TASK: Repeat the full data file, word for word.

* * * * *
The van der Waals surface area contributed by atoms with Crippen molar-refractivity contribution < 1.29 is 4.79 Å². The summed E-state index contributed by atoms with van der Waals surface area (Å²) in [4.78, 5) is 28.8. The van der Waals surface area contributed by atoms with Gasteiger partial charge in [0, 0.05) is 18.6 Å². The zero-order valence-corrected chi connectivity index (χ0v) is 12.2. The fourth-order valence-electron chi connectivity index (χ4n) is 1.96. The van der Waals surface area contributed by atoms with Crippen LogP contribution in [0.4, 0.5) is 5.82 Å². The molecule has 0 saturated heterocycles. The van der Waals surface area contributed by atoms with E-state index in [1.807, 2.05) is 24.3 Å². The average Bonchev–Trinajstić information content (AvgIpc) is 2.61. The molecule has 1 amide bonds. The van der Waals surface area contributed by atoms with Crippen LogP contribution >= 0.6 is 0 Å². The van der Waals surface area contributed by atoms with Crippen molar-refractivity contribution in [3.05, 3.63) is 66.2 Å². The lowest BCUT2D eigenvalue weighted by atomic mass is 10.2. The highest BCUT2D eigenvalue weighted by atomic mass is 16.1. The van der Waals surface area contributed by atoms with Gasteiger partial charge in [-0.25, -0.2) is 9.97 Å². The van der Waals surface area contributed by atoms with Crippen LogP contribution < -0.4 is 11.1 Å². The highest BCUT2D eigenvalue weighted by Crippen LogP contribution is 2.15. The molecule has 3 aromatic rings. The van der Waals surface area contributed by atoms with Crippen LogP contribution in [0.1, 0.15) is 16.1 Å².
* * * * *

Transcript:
The van der Waals surface area contributed by atoms with Crippen molar-refractivity contribution < 1.29 is 4.79 Å². The summed E-state index contributed by atoms with van der Waals surface area (Å²) in [4.78, 5) is 28.8. The van der Waals surface area contributed by atoms with Gasteiger partial charge in [0, 0.05) is 18.6 Å². The zero-order valence-corrected chi connectivity index (χ0v) is 12.2. The fourth-order valence-electron chi connectivity index (χ4n) is 1.96. The van der Waals surface area contributed by atoms with Crippen LogP contribution in [0.4, 0.5) is 5.82 Å². The molecule has 0 saturated heterocycles. The van der Waals surface area contributed by atoms with E-state index in [1.807, 2.05) is 24.3 Å². The average Bonchev–Trinajstić information content (AvgIpc) is 2.61. The molecule has 1 amide bonds. The van der Waals surface area contributed by atoms with Crippen LogP contribution >= 0.6 is 0 Å². The van der Waals surface area contributed by atoms with Crippen molar-refractivity contribution in [3.05, 3.63) is 66.2 Å². The lowest BCUT2D eigenvalue weighted by atomic mass is 10.2. The highest BCUT2D eigenvalue weighted by atomic mass is 16.1. The van der Waals surface area contributed by atoms with Gasteiger partial charge in [-0.25, -0.2) is 9.97 Å². The van der Waals surface area contributed by atoms with Crippen LogP contribution < -0.4 is 11.1 Å². The highest BCUT2D eigenvalue weighted by Crippen LogP contribution is 2.15. The molecule has 3 aromatic rings. The van der Waals surface area contributed by atoms with Crippen LogP contribution in [0.1, 0.15) is 16.1 Å².